• Routine Maintenance
  • Unlimited Expensing
  • Bonus Depreciation
  • Sec 179 Expensing
  • Mixing Methods

From time to time, an owner of a small business will purchase equipment, office furnishings, vehicles, computer systems and other items for use in the business. How to deduct the cost for tax purposes is not always an easy decision because there are a number of options available, and the decision will depend upon whether a big deduction is needed for the acquisition year or more benefit can be obtained by deducting the expense over a number of years using depreciation. The following are the write-off options currently available.

  • Depreciation – Depreciation is the normal accounting way of writing off business capital purchases by spreading the deduction of the cost over several years. The IRS regulations specify the number of years for the write-off based on established asset categories, and generally for small business purchases the categories include 3-, 5- or 7-year write-offs. The 5-year category includes autos, small trucks, computers, copiers, and certain technological and research equipment, while the 7-year category includes office fixtures, furniture and equipment.
  • Material & Supply Expensing – IRS regulations allow certain materials and supplies that cost $200 or less, or that have a useful life of less than one year, to be expensed (deducted fully in one year) rather than depreciated.
  • De Minimis Safe Harbor Expensing – IRS regulations also allow small businesses to expense up to $2,500 of equipment purchases. The limit applies per item or per invoice, providing a substantial leeway in expensing purchases. The $2,500 limit is increased to $5,000 for businesses that have an applicable financial statement, generally large businesses.
  • Routine Maintenance – IRS regulations allow a deduction for expenditures used to keep a unit of property in operating condition where a business expects to perform the maintenance twice during the class life of the property. Class life is different than depreciable life.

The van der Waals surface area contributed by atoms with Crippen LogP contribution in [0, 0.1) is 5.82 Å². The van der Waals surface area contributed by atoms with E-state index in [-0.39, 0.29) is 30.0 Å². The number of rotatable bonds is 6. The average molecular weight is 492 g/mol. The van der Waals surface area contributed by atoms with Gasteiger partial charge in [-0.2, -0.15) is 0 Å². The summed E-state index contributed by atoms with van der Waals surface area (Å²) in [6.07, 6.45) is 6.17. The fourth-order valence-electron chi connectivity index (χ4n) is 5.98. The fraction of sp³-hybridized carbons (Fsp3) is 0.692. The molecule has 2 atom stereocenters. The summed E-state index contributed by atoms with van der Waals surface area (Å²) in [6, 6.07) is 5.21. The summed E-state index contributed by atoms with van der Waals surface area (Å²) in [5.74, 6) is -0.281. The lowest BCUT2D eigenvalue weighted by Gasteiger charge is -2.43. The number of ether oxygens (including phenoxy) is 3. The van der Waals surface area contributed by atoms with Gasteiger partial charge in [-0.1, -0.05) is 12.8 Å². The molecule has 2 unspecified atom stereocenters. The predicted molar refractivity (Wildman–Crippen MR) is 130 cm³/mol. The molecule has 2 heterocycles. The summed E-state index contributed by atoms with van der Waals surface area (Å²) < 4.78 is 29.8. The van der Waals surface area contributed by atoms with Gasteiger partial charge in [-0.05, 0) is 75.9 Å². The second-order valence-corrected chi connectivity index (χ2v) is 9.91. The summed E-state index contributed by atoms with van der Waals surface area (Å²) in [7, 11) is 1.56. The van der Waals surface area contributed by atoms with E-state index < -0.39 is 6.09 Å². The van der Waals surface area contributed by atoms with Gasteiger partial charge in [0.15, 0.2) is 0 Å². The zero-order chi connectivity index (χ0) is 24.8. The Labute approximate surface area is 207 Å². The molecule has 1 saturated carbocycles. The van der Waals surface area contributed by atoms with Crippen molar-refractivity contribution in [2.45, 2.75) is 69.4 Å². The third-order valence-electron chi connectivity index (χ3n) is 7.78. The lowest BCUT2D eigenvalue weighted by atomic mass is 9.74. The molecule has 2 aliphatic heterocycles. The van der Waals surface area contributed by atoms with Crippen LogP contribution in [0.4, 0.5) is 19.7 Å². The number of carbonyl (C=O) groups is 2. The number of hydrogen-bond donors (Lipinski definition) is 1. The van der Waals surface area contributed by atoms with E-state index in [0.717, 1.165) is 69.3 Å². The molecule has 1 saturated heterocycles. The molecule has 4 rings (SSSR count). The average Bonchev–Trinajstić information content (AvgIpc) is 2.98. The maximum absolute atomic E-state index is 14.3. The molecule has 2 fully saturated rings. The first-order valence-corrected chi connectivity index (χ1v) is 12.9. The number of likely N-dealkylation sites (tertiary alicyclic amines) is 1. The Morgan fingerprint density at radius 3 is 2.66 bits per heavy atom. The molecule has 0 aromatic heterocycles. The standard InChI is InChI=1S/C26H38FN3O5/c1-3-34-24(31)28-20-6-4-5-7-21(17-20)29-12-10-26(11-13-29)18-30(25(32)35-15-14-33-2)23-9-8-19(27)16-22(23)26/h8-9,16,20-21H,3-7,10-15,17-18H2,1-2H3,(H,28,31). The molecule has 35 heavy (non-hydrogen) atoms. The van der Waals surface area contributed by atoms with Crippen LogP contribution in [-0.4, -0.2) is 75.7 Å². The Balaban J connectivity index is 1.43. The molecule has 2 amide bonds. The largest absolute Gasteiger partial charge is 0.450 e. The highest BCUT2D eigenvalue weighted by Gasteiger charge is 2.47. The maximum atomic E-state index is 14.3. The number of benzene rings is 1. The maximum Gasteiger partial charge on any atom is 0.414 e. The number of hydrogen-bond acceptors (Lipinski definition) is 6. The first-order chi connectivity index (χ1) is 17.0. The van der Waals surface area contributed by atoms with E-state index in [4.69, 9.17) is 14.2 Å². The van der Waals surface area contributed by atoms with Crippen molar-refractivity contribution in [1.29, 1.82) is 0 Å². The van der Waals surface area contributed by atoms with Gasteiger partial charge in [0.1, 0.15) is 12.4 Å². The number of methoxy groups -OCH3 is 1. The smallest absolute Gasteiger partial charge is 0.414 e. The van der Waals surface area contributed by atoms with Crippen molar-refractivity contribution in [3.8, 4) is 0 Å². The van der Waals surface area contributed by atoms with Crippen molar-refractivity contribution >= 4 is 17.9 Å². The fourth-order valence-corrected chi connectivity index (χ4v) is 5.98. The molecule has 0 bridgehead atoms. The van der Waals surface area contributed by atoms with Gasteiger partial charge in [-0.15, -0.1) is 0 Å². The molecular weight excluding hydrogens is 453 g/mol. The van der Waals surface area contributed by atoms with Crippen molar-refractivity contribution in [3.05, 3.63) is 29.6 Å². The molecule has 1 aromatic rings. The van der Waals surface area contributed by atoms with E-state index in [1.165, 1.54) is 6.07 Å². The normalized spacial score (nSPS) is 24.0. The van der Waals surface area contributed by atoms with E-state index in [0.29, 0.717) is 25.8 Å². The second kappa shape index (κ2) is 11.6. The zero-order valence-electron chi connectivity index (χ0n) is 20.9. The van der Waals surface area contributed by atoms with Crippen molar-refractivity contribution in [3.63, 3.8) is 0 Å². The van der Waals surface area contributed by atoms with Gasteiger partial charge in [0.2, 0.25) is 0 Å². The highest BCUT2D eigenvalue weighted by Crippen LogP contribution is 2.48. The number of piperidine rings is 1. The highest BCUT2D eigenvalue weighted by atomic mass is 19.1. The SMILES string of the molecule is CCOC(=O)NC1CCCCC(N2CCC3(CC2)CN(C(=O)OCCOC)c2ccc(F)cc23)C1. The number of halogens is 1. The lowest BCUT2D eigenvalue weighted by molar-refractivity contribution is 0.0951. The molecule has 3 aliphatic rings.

Depreciable

Item

Class

Life

Depreciable

Life

Office Furnishings 10 7
Information Systems 6 5
Computers 6 5
Autos & Taxis 3 5
Light Trucks 4 5
Heavy Trucks 6 5

 

  • Unlimited Expensing – The Tax Cuts and Jobs Act passed in December 2017 ncludes a provision allowing 100% unlimited expensing of tangible business assets (except structures) acquired after September 27, 2017 and through 2022. Applies when a taxpayer first uses the asset (can be new or used property).
  • Bonus Depreciation – The tax code provides for a first-year bonus depreciation that allows a business to deduct 50% of the cost of most new tangible property if it is placed in service during 2017. The remaining cost is deducted over the asset’s depreciable life. The 50% rate applies for new property placed in service prior to September 28, 2017 and, by election, to new or used property acquired and first put into use by the taxpayer after September 27, 2017 and before December 31, 2017.
  • Sec 179 Expensing – Another option provided by the tax code is an expensing provision for small businesses that allows a certain amount of the cost of tangible equipment purchases to be expensed in the year the property is first placed into business service. This tax provision is commonly referred to as Sec. 179 expensing, named after the tax code section that sanctions it. The expensing is limited to an annual inflation adjusted amount, which is $510,000 for 2017 and $1 million for 2018. To ensure that this provision is limited to small businesses, whenever a business has purchases of property eligible for Sec 179 treatment that exceed the year’s investment limit ($2,030,000 for 2017 and $2.5 million for 2018), the annual expensing allowance is reduced by one dollar for each dollar the investment limit is exceeded.

An undesirable consequence of using Sec. 179 expensing occurs when the item is disposed of before the end of its normal depreciable life. In that case, the difference between normal depreciation and the Sec. 179 deduction is recaptured and added to income in the year of disposition.